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One of the last masters of the decorative rococo style, Jean-Honoré Fragonard was known for his bold, sketchy, spontaneous style of painting, even though he was also capable of producing very finished and refined works. While he initially concentrated on history painting, he was attracted to the lesser genres that allowed him to give free reign to this spirit. He even developed a new style of fantasy portraits, which were of real people in fancy dress.
Fragonard first studied under Chardin, whose stylistic inclinations were very different from his teacher. He completed his studies with Boucher and Carle van Loo at the École des Beaux-arts of the French Academy. He won the Prix de Rome in 1756, which entitled him to travel to Italy to study and work. He was closely associated with Hubert Robert with whom he would go on sketching expeditions. In 1765, he was accepted in the academy for his history painting of Corésu and Callirhoé. He had few official public commissions, but worked for a group of private patrons.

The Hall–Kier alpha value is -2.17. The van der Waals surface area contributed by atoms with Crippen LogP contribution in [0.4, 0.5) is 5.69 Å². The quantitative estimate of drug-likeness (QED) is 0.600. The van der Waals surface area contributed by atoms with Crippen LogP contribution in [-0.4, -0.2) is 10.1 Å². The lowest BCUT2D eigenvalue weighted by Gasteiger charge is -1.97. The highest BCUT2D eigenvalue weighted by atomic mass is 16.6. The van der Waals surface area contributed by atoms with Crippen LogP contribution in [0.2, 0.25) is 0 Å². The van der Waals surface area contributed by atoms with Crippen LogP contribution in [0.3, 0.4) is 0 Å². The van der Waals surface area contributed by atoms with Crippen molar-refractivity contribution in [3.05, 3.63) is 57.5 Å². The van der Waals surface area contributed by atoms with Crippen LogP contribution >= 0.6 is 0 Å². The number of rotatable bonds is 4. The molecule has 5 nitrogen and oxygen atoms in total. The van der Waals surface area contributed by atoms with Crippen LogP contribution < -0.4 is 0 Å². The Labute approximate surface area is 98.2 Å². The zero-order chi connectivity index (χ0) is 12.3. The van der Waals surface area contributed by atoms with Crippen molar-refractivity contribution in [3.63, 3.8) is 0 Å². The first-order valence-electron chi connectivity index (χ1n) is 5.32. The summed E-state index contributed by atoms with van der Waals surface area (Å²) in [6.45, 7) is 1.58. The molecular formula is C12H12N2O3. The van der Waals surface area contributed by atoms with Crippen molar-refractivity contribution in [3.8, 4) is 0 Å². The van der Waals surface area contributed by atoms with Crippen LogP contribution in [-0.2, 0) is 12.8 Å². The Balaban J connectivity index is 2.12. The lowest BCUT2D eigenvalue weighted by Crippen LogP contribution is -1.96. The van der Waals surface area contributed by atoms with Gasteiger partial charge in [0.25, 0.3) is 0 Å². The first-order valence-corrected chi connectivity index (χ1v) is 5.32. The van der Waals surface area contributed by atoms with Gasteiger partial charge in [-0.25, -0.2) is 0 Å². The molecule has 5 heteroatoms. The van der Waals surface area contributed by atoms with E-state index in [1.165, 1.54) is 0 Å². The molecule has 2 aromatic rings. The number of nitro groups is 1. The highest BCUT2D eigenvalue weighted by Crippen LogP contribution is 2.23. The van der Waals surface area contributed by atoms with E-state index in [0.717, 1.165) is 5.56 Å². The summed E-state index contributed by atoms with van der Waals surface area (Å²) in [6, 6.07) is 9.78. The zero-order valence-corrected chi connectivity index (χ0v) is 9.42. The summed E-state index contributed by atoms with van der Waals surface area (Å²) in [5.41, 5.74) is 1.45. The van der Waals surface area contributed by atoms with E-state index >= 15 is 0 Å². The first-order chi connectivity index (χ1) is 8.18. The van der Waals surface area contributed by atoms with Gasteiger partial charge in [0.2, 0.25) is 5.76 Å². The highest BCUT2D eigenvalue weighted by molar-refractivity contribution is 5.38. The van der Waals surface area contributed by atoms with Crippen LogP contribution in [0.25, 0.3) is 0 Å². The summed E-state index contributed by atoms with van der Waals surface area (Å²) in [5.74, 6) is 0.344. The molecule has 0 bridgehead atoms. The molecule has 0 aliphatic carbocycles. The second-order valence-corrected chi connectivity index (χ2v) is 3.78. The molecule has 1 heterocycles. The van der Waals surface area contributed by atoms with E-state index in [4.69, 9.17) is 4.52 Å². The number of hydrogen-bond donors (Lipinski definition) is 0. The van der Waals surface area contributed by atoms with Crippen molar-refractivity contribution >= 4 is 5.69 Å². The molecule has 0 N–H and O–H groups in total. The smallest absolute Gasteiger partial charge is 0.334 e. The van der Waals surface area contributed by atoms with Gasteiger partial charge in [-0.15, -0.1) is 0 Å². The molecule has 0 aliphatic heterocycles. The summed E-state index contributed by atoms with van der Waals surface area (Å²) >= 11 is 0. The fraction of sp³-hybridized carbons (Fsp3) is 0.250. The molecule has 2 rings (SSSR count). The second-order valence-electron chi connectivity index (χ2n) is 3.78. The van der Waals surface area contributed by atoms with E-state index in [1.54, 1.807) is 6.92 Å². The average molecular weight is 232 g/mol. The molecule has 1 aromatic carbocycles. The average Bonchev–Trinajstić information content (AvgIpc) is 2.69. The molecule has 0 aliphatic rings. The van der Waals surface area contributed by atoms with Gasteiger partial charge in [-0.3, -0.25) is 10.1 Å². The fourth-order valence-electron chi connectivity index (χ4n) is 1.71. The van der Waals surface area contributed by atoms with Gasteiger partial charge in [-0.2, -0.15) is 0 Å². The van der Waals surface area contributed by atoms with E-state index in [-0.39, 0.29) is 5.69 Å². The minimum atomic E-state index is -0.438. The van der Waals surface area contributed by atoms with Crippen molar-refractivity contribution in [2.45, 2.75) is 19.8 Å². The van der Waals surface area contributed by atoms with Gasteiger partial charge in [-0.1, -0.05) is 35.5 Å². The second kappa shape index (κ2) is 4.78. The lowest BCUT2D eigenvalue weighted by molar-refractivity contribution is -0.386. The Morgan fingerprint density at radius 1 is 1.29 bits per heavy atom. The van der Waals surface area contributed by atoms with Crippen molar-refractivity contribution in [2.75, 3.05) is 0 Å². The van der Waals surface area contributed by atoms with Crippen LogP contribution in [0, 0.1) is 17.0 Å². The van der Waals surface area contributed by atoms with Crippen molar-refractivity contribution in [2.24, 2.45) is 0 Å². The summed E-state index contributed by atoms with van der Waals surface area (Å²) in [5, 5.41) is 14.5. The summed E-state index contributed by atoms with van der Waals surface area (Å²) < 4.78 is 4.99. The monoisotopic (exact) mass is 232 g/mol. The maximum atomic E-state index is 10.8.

After the French revolution, this rococo aesthetic fell out of favour and Fragonard developed a more austere style of Neo-classical painting. Later in Fragonard’s career he was involved in administrative tasks at the Louvre.